While the hospitality industry may still lean on window advertisements to attract candidates, it’s not a stretch to say window vacancies are largely a thing of the past. That sentiment rings true for most of Europe, with the sole exception of France. While search engines rank first among the nation’s favourite orientation channels (31%), window advertisements (30%) rank second on the list. Rest assured; France is the only country to have window advertisements on the list.
While search engines rank first among the nation’s favourite orientation channels (31%), window advertisements (30%) rank second on the list.
#20. The pension-savvy Dutch
When is the last time you used a pension plan in your employer branding strategy — or even in a job ad? Well, if you’re looking at recruiting in The Netherlands, now is the time to start. While jobseekers in many European countries generally don’t view a pension plan as an important decision point, the Dutch see it as the most important working condition. Bulgaria, Denmark, Norway, and the UK are the only other countries where it ranks in the top three.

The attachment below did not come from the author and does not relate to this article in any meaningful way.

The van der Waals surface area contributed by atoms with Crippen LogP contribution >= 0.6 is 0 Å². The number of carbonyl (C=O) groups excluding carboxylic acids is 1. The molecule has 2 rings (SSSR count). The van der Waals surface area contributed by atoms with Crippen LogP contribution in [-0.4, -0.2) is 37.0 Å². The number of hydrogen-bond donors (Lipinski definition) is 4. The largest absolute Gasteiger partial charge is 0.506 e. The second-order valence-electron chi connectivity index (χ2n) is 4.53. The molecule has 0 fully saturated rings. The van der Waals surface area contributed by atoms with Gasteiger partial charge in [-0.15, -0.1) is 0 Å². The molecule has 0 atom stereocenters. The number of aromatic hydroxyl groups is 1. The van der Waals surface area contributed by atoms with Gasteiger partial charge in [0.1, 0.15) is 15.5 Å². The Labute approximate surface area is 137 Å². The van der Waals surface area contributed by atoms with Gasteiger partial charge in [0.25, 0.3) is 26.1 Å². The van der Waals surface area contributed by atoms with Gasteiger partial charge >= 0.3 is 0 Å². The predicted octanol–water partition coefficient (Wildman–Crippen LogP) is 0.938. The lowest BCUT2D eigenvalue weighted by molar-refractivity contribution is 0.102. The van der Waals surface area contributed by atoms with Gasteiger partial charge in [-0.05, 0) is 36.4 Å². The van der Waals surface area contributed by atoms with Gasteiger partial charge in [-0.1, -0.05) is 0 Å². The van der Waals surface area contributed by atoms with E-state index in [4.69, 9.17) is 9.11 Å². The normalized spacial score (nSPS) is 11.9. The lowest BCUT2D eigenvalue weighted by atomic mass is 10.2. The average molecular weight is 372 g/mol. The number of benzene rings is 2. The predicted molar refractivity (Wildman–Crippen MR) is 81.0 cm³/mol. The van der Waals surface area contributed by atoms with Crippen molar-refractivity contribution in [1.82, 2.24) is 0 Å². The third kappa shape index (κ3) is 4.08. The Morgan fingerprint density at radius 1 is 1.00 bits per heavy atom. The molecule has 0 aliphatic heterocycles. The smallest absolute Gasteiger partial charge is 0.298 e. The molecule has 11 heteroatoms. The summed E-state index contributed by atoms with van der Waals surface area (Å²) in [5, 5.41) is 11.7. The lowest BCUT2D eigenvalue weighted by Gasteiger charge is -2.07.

The Dutch see the pension plan as the most important working condition.
#21. The application process shouldn’t last longer than 22 days
Mañana, mañana. Well, when it comes to the application process, it’s hoy, hoy. When the Spanish don’t want the application process to take longer than 18 days, it’s a must to shorten the process where possible. Generally, the number of days lie anywhere between 18 and 22 days across the continent. Slovakia (33 days) and Sweden (31 days) are notable outliers. Meanwhile, Bulgarians, Czechs and Lithuanians are even less patient: they’re giving you a maximum of 15 days.
#22. Commuting isn’t an issue for everyone
An acceptable commute time is one of the 5 most important pull factors for Belgians, British, French, Danes, the Dutch, Hungarians, Norwegians, Italians, Slovaks, Czechs, and the Swiss, but nowhere else. That is quite remarkable, because those countries are generally renowned for their road infrastructures. It appears that the better the roads, the more traffic jams… the more people view commuting as a potential issue.